Using Holocaust and Nazi Analogies in American Politics: An Interview with Professor Gavriel Rosenfeld

On the 29th of November 2016, State representative Frank Hornstein (DFL) organized a public lecture through the Sabo Center for Democracy and Citizenship at Augsburg College entitled The Use of Holocaust and Nazi Analogies in American Politics. The speaker for the event, Professor Gavriel Rosenfeld (Fairfield University), was interviewed for this month’s scholar spotlight.

 

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An Open Letter to Donald Trump

Below is an open letter sent to President-elect Donald Trump by Generations of the Shoah International.


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November 30, 2016

Donald J. Trump
President-elect of the United States
Trump Tower
725 Fifth Avenue
New York, NY 10022

Dear President-elect Trump:

In your election night speech, you said, “Now it’s time for America to bind the wounds of division. It is time for us to come together as one united people.” Instead, those divisions are escalating. When members of the alt-right meet in Washington, DC and question if Jews are really people, it is time for moral leadership to put a stop to hate speech, to anti-Semitism, to racism.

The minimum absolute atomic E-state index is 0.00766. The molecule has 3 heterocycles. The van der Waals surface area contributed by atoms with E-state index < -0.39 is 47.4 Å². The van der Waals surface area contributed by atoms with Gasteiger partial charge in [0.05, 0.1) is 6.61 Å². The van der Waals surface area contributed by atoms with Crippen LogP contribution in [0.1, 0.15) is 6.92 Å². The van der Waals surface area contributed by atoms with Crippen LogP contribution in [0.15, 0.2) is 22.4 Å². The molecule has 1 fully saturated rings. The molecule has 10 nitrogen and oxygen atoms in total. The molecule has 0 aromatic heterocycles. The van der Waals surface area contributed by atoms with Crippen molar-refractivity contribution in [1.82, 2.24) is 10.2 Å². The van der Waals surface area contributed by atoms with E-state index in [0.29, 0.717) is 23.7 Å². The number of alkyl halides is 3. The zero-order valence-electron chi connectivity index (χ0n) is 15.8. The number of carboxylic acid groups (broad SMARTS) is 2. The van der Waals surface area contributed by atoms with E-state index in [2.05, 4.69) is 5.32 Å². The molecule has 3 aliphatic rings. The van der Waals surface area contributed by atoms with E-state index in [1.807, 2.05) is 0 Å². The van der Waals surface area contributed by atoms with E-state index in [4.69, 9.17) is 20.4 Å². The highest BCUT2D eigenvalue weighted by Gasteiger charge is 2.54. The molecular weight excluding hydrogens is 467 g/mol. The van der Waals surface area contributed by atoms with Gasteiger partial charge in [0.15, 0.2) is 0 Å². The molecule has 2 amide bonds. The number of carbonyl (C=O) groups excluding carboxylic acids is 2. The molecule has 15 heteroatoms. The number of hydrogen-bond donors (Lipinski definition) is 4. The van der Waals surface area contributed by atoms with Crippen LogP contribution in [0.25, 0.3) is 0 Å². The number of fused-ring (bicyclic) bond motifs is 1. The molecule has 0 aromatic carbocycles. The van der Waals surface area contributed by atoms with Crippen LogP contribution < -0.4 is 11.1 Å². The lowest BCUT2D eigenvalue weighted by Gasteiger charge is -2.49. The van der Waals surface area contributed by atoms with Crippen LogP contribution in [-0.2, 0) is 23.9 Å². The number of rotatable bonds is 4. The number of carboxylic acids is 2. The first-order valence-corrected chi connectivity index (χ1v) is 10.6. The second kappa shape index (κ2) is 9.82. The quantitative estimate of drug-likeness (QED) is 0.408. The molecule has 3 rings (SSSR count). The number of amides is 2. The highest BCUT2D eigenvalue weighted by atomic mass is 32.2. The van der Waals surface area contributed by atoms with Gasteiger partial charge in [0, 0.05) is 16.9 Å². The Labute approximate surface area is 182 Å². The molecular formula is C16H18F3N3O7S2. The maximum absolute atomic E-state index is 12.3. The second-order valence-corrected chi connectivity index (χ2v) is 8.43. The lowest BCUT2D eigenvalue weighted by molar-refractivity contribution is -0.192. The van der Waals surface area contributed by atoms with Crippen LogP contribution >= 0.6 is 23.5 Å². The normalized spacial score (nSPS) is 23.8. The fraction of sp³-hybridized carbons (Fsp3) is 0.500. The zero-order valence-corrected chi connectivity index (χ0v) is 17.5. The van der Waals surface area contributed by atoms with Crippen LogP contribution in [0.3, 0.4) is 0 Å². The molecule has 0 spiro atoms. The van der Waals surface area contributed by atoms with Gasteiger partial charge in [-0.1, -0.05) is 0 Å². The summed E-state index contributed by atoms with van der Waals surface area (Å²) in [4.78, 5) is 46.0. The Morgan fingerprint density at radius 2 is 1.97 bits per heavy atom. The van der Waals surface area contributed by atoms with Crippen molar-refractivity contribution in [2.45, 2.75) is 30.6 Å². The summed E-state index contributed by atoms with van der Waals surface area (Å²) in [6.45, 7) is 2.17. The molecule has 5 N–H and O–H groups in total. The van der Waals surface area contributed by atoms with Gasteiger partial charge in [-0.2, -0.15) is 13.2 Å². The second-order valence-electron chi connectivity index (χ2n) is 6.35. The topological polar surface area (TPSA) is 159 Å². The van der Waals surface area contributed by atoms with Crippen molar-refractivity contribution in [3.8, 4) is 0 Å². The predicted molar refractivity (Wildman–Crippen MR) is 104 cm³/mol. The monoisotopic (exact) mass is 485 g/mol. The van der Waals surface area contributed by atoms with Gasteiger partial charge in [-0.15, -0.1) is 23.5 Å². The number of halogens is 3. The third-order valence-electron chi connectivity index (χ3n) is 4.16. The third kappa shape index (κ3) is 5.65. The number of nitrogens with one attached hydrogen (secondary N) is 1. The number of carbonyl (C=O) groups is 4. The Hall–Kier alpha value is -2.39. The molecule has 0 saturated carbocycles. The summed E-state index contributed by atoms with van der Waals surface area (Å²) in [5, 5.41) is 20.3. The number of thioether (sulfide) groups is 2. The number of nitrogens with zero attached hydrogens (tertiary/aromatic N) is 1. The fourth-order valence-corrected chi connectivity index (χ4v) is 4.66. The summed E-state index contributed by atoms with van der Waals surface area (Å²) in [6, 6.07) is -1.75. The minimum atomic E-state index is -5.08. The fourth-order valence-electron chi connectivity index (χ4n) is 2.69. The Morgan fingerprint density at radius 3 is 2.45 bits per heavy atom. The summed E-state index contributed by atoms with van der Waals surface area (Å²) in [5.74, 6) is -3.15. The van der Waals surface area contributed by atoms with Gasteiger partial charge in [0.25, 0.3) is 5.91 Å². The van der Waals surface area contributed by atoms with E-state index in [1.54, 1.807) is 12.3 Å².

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The Use of the Holocaust and Nazi Comparisons in Contemporary American Politics: November 29th

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Dr. Gavriel Rosenfeld

Minnesota State Representative Frank Hornstein is inviting students and community members to a guest lecture with Dr. Gavriel Rosenfeld, Professor of History at Fairfield University. Dr. Rosenfeld’s presentation, titled The Use of the Holocaust and Nazi Comparisons in Contemporary American Politics, will discuss the implications of comparisons between the Holocaust and the current political climate. Rep. Hornstein writes:

“For the past year, I have been researching the use of Holocaust and Nazi comparisons in the contemporary American political scene as a fellow with the Sabo Center for Democracy & Citizenship at Augsburg College. The use of these comparisons is quite common; for example, Donald Trump is compared to Adolf Hitler on an almost daily basis. The Iranian regime was routinely compared to Nazi Germany during last summer’s debate on the Iran nuclear agreement, while some in the gun lobby blame the Holocaust on gun control measures. Nazi comparisons are often made in a variety of issue debates ranging from abortion to climate change. The phenomenon has significant implications for how the Holocaust is remembered, and how history is interpreted. It also has profound and complex impacts on American civil discourse.”

The lecture will be Tuesday, November 29th at 2:00pm. Those interested in attending the lecture are invited to attend in person at Augsburg College in the Riverside Room in Christensen Center, or participate online. For more information or to register, log onto the lecture’s Eventbrite page.

In addition to Rep. Hornstein, the event is sponsored by the Sabo Center.

Sounding the Alarm: Comparing and Contrasting History in the Trump Era